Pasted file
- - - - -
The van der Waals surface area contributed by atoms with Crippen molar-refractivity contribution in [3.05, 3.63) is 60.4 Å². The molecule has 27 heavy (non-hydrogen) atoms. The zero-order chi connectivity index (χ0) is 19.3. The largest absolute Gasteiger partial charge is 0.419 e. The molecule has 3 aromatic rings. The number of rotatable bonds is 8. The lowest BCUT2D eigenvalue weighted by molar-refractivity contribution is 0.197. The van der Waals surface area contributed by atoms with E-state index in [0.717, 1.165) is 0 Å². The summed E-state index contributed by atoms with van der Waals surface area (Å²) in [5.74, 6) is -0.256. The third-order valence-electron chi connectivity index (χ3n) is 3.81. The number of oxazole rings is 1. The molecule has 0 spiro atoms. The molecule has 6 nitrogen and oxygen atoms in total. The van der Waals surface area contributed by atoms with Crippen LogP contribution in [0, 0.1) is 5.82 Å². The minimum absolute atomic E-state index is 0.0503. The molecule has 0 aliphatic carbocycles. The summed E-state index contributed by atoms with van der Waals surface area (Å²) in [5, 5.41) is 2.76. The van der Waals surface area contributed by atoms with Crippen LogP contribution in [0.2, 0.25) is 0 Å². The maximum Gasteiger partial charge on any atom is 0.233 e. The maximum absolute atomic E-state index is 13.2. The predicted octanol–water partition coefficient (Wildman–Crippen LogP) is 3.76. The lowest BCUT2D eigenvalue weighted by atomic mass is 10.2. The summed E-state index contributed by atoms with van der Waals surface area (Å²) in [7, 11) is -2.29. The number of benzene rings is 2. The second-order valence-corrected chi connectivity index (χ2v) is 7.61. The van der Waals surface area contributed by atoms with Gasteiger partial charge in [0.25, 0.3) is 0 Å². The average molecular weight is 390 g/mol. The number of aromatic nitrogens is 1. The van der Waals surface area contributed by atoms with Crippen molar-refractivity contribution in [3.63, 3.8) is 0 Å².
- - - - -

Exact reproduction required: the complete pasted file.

The van der Waals surface area contributed by atoms with Crippen molar-refractivity contribution in [3.05, 3.63) is 60.4 Å². The molecule has 27 heavy (non-hydrogen) atoms. The zero-order chi connectivity index (χ0) is 19.3. The largest absolute Gasteiger partial charge is 0.419 e. The molecule has 3 aromatic rings. The number of rotatable bonds is 8. The lowest BCUT2D eigenvalue weighted by molar-refractivity contribution is 0.197. The van der Waals surface area contributed by atoms with E-state index in [0.717, 1.165) is 0 Å². The summed E-state index contributed by atoms with van der Waals surface area (Å²) in [5.74, 6) is -0.256. The third-order valence-electron chi connectivity index (χ3n) is 3.81. The number of oxazole rings is 1. The molecule has 0 spiro atoms. The molecule has 6 nitrogen and oxygen atoms in total. The van der Waals surface area contributed by atoms with Crippen LogP contribution in [0, 0.1) is 5.82 Å². The minimum absolute atomic E-state index is 0.0503. The molecule has 0 aliphatic carbocycles. The summed E-state index contributed by atoms with van der Waals surface area (Å²) in [5, 5.41) is 2.76. The van der Waals surface area contributed by atoms with Crippen LogP contribution in [0.2, 0.25) is 0 Å². The maximum Gasteiger partial charge on any atom is 0.233 e. The maximum absolute atomic E-state index is 13.2. The predicted octanol–water partition coefficient (Wildman–Crippen LogP) is 3.76. The lowest BCUT2D eigenvalue weighted by atomic mass is 10.2. The summed E-state index contributed by atoms with van der Waals surface area (Å²) in [7, 11) is -2.29. The number of benzene rings is 2. The second-order valence-corrected chi connectivity index (χ2v) is 7.61. The van der Waals surface area contributed by atoms with Gasteiger partial charge in [0.25, 0.3) is 0 Å². The average molecular weight is 390 g/mol. The number of aromatic nitrogens is 1. The van der Waals surface area contributed by atoms with Crippen molar-refractivity contribution in [3.63, 3.8) is 0 Å².